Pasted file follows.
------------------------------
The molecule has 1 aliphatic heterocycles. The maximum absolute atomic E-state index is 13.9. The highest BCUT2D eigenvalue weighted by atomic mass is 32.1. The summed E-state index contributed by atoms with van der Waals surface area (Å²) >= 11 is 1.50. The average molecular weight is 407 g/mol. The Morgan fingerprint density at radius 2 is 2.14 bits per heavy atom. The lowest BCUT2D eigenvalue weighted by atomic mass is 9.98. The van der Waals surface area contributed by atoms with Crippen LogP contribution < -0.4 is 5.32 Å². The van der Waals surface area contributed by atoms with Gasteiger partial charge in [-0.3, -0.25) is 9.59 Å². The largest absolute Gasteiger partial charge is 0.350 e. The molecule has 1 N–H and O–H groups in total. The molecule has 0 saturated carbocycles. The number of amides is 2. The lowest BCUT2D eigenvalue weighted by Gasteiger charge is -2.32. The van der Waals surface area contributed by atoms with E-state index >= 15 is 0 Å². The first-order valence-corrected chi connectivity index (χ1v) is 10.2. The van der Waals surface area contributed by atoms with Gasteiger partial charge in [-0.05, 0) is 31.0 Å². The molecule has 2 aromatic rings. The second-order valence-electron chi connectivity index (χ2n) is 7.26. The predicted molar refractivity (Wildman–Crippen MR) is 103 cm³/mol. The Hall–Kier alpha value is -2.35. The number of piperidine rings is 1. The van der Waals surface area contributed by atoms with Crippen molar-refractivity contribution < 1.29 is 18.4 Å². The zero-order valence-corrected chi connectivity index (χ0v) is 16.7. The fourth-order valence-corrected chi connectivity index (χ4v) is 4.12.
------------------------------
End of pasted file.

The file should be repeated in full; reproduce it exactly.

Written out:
The molecule has 1 aliphatic heterocycles. The maximum absolute atomic E-state index is 13.9. The highest BCUT2D eigenvalue weighted by atomic mass is 32.1. The summed E-state index contributed by atoms with van der Waals surface area (Å²) >= 11 is 1.50. The average molecular weight is 407 g/mol. The Morgan fingerprint density at radius 2 is 2.14 bits per heavy atom. The lowest BCUT2D eigenvalue weighted by atomic mass is 9.98. The van der Waals surface area contributed by atoms with Crippen LogP contribution < -0.4 is 5.32 Å². The van der Waals surface area contributed by atoms with Gasteiger partial charge in [-0.3, -0.25) is 9.59 Å². The largest absolute Gasteiger partial charge is 0.350 e. The molecule has 1 N–H and O–H groups in total. The molecule has 0 saturated carbocycles. The number of amides is 2. The lowest BCUT2D eigenvalue weighted by Gasteiger charge is -2.32. The van der Waals surface area contributed by atoms with E-state index >= 15 is 0 Å². The first-order valence-corrected chi connectivity index (χ1v) is 10.2. The van der Waals surface area contributed by atoms with Gasteiger partial charge in [-0.05, 0) is 31.0 Å². The molecule has 2 aromatic rings. The second-order valence-electron chi connectivity index (χ2n) is 7.26. The predicted molar refractivity (Wildman–Crippen MR) is 103 cm³/mol. The Hall–Kier alpha value is -2.35. The number of piperidine rings is 1. The van der Waals surface area contributed by atoms with Crippen molar-refractivity contribution < 1.29 is 18.4 Å². The zero-order valence-corrected chi connectivity index (χ0v) is 16.7. The fourth-order valence-corrected chi connectivity index (χ4v) is 4.12.